==1272== in use at exit: 0 bytes in 0 blocks
==1272== total heap usage: 4 allocs, 4 frees, 480 bytes allocated
==1272==
==1272== All heap blocks were freed — no leaks are possible
==1272==
==1272== For counts of detected and suppressed errors, rerun with: -v
==1272== ERROR SUMMARY: 0 errors from 0 contexts (suppressed: 2 from 2)
Or you might see (depending on which version of valgrind you use):
==9402== LEAK SUMMARY:
==9402== definitely lost: 0 bytes in 0 blocks
==9402== indirectly lost: 0 bytes in 0 blocks
==9402== possibly lost: 0 bytes in 0 blocks
==9402== still reachable: 4,096 bytes in 1 blocks
==9402== suppressed: 25,084 bytes in 373 blocks
There are a few different ways to fix the bug. Any of them are fine as long as you still allocate stack
elements dynamically using malloc.
Question 3 – Dynamic Allocation (Part 2) [30%]
Question 3 is a program that accepts a list of numbers on the command line and adds them to a hash set
and to a stack. It then prints the content of the set, pops and prints every element in the stack, and then
prints the set again before terminating. This program has a memory leak.
Fix the leaks without adding dangling pointers using reference counting (the Makefile is already setup to
use them; add “#include “refcount.h”” to C files as needed). You must use the provided
refcount.c and .h files for reference counting. You must not change any of the header files (i.e.,
files ending in .h), you must not add any coupling other than reference counting, and, you must not
change main.c in any way.
Describe the leak and your solution in the file q3.txt.
Question 4 – Dynamic Allocation (Part 3) [40%]
Now we turn a similar bug in a more challenging example. This example is a program that consists of
three files: main.c, list.c, and tree.c, built by typing make. The first file contains main, the
second implements a doubly-linked list, and the third implements a binary search tree. The
implementation is free of all bugs expect for a single dangling pointer bug. Again, your goal is to find
the bug, describe it, and fix it.
The program reads a list of strings from the command line, adds them to the linked list in input order,
and adds some of them (chosen randomly) to the binary search tree that organizes them in alphabetical
order. This tree is an index on the linked list and so tree nodes store pointers to linked-list elements.
The point of this setup is to create a complex memory-management problem in which some list elements
have two references (the prev and next pointers of the linked list) and some have three (the two
linked list pointers and a third pointer from the tree). The problem is to correctly reclaim memory
allocated to a list element (i.e., by calling free) when neither the list nor the tree references it. Doing
so is not trivial, because the linked list implementation does not know which of its elements are
referenced by the tree.
After creating the list and tree, the test program traverses the tree, arriving at the elements it indexes in
alphabetical order, and then using the linked list to print the input list starting with this element.
For example if you ran the program with the input “one two three four five”, like this:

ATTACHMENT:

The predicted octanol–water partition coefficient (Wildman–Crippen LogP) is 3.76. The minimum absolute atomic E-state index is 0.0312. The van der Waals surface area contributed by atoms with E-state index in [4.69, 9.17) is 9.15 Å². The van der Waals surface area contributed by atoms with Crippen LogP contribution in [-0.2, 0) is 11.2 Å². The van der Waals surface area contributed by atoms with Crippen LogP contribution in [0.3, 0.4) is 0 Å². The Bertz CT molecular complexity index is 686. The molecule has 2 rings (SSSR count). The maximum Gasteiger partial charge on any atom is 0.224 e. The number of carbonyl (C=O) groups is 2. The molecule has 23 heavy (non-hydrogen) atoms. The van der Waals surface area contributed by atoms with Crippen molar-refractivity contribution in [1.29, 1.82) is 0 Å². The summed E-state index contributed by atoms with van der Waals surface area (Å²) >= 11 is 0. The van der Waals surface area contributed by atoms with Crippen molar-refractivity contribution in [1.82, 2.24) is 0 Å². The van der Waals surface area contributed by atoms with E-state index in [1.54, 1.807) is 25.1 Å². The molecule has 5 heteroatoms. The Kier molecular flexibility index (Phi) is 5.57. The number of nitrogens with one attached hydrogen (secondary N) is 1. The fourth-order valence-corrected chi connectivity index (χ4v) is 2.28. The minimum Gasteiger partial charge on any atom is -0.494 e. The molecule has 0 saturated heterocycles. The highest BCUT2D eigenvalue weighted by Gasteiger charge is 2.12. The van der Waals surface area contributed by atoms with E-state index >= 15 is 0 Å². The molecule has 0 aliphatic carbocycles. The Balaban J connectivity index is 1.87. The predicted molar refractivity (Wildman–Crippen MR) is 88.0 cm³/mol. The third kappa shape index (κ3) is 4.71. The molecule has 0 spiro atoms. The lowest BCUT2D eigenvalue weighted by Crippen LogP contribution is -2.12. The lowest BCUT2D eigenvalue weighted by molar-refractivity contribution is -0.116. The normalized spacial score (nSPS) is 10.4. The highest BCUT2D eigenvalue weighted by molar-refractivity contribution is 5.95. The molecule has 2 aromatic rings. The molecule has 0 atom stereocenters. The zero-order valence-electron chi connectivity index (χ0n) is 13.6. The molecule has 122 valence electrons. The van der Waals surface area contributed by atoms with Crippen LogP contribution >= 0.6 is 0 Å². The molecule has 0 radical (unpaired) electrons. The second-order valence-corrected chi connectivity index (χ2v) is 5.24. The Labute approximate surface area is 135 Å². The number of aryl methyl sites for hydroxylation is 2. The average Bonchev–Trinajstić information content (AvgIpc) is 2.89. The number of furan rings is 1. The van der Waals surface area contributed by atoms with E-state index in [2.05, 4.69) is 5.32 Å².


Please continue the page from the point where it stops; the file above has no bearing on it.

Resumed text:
./main one two three four five
And if the tree indexed the nodes “one”, “three” and “five”, it would output:
five
one two three four five
three four five
The program then deletes the linked list and every element that is not referenced by the tree and
performs the same traversal again. In this step it should produce the output:
five
one
three
But, you will see that it doesn’t, because deleting the list introduces a dangling pointer bug.
Find the bug. As a starting point, you might want to once again comment out all calls to free thus
removing the dangling pointer bug and allowing the program to run correctly. Of course, doing this
introduces a memory leak.
Once you’ve identified the line(s) of code that cause the bug, carefully describe the bug by placing your
description in the file q4.txt.
Now, fix the bug using reference counting. You must use the provided refcount.c and .h files for
reference counting (the Makefile is already setup to use them; add “#include “refcount.h”” to
C files as needed). You must not remove any calls to malloc other than by replacing them with calls to
rc_malloc. You must maintain the modularity of the program. For example, you can not change any
of the .h files and there must be no coupling between the tree and list files other than for reference
counting. Your fix should change the program as minimally as possible.
Modify whichever of the three files you need to and test your program to ensure that it produces the
correct output and that valgrind reports no memory leaks, just as you did for Step 1.
Note that valgrind is limited to checking a single execution of the program, the one you specify on
the command line. It is often the case that memory-leak bugs only cause memory leaks for certain
inputs. So, be sure to run valgrind for a variety of inputs, as we will when we test your program. If
any execution reports a memory leak, then you have a bug.
What to Hand In
Use the handin program.
The assignment directory is ~/cs213/a5, it should contain the following plain-text files.
1. PARTNER.txt containing your partner’s CS login id and nothing else (i.e., the 4- or 5- digit id
in the form a0z1). Your partner should not submit anything.
2. The files q1.s, q1.c, q1.txt, and q1-desc.txt for Question 1;
3. subdirectories named q2, q3, and q4 just like you see in the code file;
4. in the q2 directory: q2.txt and q2stack.c;
5. in the q3 directory: q3.txt, integer.c, helper.c, set.c, and stack.c; and
6. in the q4 directory: q4.txt, list.c, main.c, and tree.c.